How does a Transportation Security Administration (TSA) executive already responsible for two regional airports also address the Achilles’ heel of securing ferries where any passenger can board with enough of an arsenal to create a bloodbath? The solution requires three vital components:
- Create collaborative partnerships to motivate a posse of stakeholders;
- Leverage a CHDS thesis to uncover opportunities, a legal framework, and implementation of demanding yet confidence-building exercises that create a new response capability; and
- Be Steve Blindbury (CHDS Master’s Program 2018), TSA’s Assistant Federal Director – Law Enforcement for Connecticut, and the animating force behind COBRA, the Collaborative Operations by Response Agencies partnership. COBRA made history this year by taking over an erstwhile D-Day landing ship for the first active shooter responder exercise to be held on a commercial ferry in the U.S. And, this was only in March.
Answering a Need
Steve, whose experience with going into harm’s way on purpose, includes mixed martial arts and Federal Air Marshal service, reasoned it this way, after an Amtrak captain responded to a what-if scenario. If his officers were to witness an active shooter attacking passengers on a commercial ferry, they would rush across the tracks, board, and do their utmost to take that shooter out. Under the circumstances, Steve figured it would behoove responders to increase their chances for a positive outcome. In Steve’s judgment, these responders should at least receive training that improves their capability and their odds. Thus, COBRA was born.
Over a dozen COBRA operations later, the U.S. Coast Guard and law enforcement agencies at all levels have warmed to the discoveries and recommendations in Steve’s 2018 thesis, “Safe Seas: Protecting America’s Ferries against Criminal Mass-Casualty Incidents.”
Steve’s research highlighted that “only ferry systems have yet to establish a dedicated process for transporting firearms.” Moreover, for a variety of reasons, it is not feasible “to require that passengers secure their firearms in locked carrying cases while traveling on ferries.” Nevertheless, because soft targets and crowded places such as ferry systems pose attractive targets for mass-casualty attacks, something needed to be done to address this vulnerability.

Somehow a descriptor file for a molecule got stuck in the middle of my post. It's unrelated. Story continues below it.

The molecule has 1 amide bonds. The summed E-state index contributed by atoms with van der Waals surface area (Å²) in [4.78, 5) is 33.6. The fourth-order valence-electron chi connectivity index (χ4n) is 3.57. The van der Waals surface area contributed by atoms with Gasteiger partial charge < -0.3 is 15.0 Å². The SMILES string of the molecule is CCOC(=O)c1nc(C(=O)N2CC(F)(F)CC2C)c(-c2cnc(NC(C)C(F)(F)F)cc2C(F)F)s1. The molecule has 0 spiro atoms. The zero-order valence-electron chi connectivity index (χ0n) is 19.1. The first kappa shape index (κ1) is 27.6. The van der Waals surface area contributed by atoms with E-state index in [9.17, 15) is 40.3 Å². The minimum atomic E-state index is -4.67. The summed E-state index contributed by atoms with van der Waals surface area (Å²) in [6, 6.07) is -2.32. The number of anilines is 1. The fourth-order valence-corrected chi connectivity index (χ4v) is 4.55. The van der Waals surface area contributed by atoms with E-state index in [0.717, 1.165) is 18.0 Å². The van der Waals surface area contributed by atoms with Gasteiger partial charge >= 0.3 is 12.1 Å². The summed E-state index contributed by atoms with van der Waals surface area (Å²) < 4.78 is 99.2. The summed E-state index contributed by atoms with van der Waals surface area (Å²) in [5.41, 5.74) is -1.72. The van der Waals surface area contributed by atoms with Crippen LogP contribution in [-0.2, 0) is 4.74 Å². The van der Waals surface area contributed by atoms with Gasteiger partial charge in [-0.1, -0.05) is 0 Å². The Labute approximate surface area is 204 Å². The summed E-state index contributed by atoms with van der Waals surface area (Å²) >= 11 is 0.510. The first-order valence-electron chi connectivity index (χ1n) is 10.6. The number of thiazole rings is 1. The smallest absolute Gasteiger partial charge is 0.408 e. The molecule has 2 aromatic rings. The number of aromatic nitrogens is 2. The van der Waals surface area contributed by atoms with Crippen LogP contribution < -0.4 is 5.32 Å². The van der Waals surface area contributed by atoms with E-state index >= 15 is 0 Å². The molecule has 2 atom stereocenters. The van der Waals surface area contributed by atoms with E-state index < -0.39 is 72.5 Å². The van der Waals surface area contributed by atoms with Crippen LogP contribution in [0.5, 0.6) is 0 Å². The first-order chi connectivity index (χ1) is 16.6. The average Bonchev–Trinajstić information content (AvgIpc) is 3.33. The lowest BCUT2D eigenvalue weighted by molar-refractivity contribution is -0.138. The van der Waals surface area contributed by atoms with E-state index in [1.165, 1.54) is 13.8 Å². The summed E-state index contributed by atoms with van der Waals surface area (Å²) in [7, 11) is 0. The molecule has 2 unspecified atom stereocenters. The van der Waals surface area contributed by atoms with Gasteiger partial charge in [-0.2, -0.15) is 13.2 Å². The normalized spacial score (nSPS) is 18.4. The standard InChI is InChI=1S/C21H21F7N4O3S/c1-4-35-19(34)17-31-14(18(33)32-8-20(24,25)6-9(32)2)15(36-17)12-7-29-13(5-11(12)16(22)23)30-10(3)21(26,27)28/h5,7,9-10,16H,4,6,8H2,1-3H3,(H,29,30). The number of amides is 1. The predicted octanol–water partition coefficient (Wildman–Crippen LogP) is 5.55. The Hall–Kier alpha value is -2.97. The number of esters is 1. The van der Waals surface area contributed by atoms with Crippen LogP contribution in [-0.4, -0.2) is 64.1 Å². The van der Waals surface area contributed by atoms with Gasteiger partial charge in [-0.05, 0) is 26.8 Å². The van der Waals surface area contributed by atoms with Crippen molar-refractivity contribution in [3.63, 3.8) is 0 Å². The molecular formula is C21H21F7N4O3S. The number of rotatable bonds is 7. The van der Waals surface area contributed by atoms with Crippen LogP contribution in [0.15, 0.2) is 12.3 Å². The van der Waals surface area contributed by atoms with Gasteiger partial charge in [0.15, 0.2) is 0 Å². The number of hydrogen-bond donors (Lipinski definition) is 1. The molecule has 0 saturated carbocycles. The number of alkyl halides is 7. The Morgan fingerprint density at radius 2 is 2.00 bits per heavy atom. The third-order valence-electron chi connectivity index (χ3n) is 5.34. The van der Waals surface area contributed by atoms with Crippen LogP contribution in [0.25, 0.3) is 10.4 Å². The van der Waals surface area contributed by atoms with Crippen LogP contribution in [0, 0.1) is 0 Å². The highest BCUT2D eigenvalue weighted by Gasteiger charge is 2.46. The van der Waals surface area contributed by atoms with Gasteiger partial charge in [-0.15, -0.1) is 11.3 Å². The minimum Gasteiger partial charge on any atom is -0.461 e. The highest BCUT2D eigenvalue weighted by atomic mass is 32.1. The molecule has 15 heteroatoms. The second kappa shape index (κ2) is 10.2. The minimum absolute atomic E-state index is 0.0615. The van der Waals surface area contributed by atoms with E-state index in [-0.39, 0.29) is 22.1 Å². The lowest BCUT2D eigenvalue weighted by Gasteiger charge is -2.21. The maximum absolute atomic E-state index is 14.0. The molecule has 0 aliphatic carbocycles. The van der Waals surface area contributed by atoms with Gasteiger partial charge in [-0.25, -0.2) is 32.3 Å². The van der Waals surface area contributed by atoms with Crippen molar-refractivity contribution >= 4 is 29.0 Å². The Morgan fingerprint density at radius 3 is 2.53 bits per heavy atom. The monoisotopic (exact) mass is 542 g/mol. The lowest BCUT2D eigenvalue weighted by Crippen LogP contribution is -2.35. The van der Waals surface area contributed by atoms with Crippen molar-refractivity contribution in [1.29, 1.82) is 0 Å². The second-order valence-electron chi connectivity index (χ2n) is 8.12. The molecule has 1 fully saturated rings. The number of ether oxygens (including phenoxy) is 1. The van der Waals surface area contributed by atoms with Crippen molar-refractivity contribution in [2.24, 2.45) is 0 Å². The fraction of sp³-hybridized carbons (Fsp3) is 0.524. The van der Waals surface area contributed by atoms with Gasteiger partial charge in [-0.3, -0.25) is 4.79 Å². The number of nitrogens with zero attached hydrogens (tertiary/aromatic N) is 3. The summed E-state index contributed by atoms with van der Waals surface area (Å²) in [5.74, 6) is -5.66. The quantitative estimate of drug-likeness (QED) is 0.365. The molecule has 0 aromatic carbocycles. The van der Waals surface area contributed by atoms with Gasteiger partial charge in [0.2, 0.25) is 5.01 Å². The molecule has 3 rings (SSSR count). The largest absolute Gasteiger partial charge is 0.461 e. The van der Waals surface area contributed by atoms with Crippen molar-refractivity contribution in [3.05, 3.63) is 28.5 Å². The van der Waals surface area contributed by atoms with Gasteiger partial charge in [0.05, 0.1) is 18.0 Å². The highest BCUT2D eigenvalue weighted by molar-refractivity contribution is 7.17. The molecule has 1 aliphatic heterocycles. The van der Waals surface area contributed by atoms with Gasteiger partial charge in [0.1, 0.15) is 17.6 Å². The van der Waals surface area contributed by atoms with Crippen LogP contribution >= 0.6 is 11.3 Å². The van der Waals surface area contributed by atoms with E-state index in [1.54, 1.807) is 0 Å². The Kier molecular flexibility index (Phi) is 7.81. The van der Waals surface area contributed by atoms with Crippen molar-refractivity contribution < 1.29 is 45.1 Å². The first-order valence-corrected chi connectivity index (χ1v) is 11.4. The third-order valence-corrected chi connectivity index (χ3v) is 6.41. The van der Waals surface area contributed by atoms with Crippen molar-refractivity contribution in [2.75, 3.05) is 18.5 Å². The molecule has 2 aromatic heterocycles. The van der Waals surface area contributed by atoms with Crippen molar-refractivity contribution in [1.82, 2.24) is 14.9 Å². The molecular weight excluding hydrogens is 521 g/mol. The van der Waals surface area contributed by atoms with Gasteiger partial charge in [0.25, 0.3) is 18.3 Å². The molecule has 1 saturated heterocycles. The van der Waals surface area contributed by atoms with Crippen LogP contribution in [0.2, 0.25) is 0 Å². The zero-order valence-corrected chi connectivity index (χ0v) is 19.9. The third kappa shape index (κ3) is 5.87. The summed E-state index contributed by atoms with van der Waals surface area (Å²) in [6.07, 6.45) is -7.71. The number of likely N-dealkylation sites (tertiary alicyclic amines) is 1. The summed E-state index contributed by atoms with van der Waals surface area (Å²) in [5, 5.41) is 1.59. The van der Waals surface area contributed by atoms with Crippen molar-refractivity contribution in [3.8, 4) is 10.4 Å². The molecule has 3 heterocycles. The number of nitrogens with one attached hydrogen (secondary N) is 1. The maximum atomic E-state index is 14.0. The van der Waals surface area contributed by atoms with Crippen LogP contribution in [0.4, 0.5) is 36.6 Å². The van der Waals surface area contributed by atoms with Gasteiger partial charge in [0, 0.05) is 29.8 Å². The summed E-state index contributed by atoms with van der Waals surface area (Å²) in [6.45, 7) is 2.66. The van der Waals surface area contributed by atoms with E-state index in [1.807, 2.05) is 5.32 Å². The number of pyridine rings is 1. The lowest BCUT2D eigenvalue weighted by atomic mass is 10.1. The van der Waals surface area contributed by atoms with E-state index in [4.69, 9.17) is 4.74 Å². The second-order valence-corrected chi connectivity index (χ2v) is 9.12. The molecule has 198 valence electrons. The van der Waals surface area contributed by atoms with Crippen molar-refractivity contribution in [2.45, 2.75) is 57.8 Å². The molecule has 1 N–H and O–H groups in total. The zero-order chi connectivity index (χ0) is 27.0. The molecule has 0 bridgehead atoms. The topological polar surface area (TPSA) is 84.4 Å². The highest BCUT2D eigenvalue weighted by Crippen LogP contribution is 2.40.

Steve’s thesis laid the foundation for tackling this predicament on multiple fronts, including forging stronger interagency partnerships and bringing into the fold private sector collaborators with a vested interest in keeping their businesses viable and their customers alive.
Steve brought non-traditional partners into the COBRA fold, including the company that owned the D-Day landing ship converted into a ferry, the black belts of a martial arts studio, and an aerospace firm. Steve convinced the Cross Sound Ferry Company, to lend him its biggest ferry for a weeklong, full-scale exercise that had responders boarding it and making shoot-don’t shoot decisions in real-time as they defended passengers and hunted adversaries. It was the black belts who acted as role players, adding an element of credible menace. Subsequently, a Collins Aerospace company observer came along to witness a similar kind of exercise at an international air terminal, on the theory that improving understanding of response challenges as a regional critical infrastructure steward would increase company ability to provide support where needed.
A COBRA with Legs
The COBRA program’s March success was the culmination of months of planning and agency outreach. On its heels came another COBRA exercise in June. This event deployed not only federal, state, and local agencies, including the US Coast Guard, but also what Steve called “four-legged officers” from Amtrak, Bridgeport PD, the Connecticut Department of Energy and Environmental Protection, and the Bridgeport Ferry canine team. Even a National Guard Civil Support Team joined in to exercise its deployment of radiological detection equipment. Altogether, this exercise drew on 14 agencies for simultaneous deployment across four ferry terminals from New York to Connecticut, two train stations, and four marine routes.
Another COBRA exercise in October switched gears, focusing on high visibility sweeps of public and sterile areas at the Bradley International Airport outside of Hartford, Connecticut.
With multiple successes has come recognition, both for Steve and his COBRA program. TSA recognized COBRA with its 2019 award, yet Steve takes equal pride in Connecticut’s Federal Executive Association recognition of COBRA with its Outstanding Law Enforcement Team Award.
What makes the biggest difference for Steve, however, is measurable progress toward fulfilling his core objectives of: (a) protecting critical infrastructure in line with DHS’s mission, (b) establishing a visible presence to deter potential attackers, and (c) fine-tuning response capabilities to handle emerging threats. To this end, Steve’s CHDS master’s degree has been a positive contribution that still pays dividends. It even inspired him to pursue a second master’s degree in transportation logistics management. Unsurprisingly, his next thesis will build on his CHDS and COBRA efforts, examining a national program for countering active shooters on ferries.
Article by Nick Catrantzos